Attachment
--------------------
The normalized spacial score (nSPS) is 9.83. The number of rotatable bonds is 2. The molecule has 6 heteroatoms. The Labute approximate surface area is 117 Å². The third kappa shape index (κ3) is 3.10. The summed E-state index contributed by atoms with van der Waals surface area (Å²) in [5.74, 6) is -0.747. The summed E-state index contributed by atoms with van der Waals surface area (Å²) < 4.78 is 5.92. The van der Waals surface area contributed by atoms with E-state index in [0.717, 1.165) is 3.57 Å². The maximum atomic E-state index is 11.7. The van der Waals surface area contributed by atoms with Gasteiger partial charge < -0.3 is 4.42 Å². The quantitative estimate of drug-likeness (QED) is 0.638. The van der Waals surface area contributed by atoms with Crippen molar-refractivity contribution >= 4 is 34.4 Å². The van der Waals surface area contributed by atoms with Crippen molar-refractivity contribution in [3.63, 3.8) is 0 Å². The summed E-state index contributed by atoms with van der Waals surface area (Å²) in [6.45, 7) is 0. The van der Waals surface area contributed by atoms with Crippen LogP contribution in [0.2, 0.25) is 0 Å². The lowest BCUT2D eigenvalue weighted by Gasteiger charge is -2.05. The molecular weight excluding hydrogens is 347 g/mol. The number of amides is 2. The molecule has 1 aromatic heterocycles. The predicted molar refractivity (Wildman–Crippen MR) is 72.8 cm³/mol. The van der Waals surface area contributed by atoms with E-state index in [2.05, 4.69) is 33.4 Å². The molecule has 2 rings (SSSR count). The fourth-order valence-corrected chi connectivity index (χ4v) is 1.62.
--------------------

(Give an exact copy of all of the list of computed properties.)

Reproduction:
The normalized spacial score (nSPS) is 9.83. The number of rotatable bonds is 2. The molecule has 6 heteroatoms. The Labute approximate surface area is 117 Å². The third kappa shape index (κ3) is 3.10. The summed E-state index contributed by atoms with van der Waals surface area (Å²) in [5.74, 6) is -0.747. The summed E-state index contributed by atoms with van der Waals surface area (Å²) < 4.78 is 5.92. The van der Waals surface area contributed by atoms with E-state index in [0.717, 1.165) is 3.57 Å². The maximum atomic E-state index is 11.7. The van der Waals surface area contributed by atoms with Gasteiger partial charge < -0.3 is 4.42 Å². The quantitative estimate of drug-likeness (QED) is 0.638. The van der Waals surface area contributed by atoms with Crippen molar-refractivity contribution >= 4 is 34.4 Å². The van der Waals surface area contributed by atoms with Crippen molar-refractivity contribution in [3.63, 3.8) is 0 Å². The summed E-state index contributed by atoms with van der Waals surface area (Å²) in [6.45, 7) is 0. The van der Waals surface area contributed by atoms with Crippen LogP contribution in [0.2, 0.25) is 0 Å². The lowest BCUT2D eigenvalue weighted by Gasteiger charge is -2.05. The molecular weight excluding hydrogens is 347 g/mol. The number of amides is 2. The molecule has 1 aromatic heterocycles. The predicted molar refractivity (Wildman–Crippen MR) is 72.8 cm³/mol. The van der Waals surface area contributed by atoms with E-state index in [2.05, 4.69) is 33.4 Å². The molecule has 2 rings (SSSR count). The fourth-order valence-corrected chi connectivity index (χ4v) is 1.62.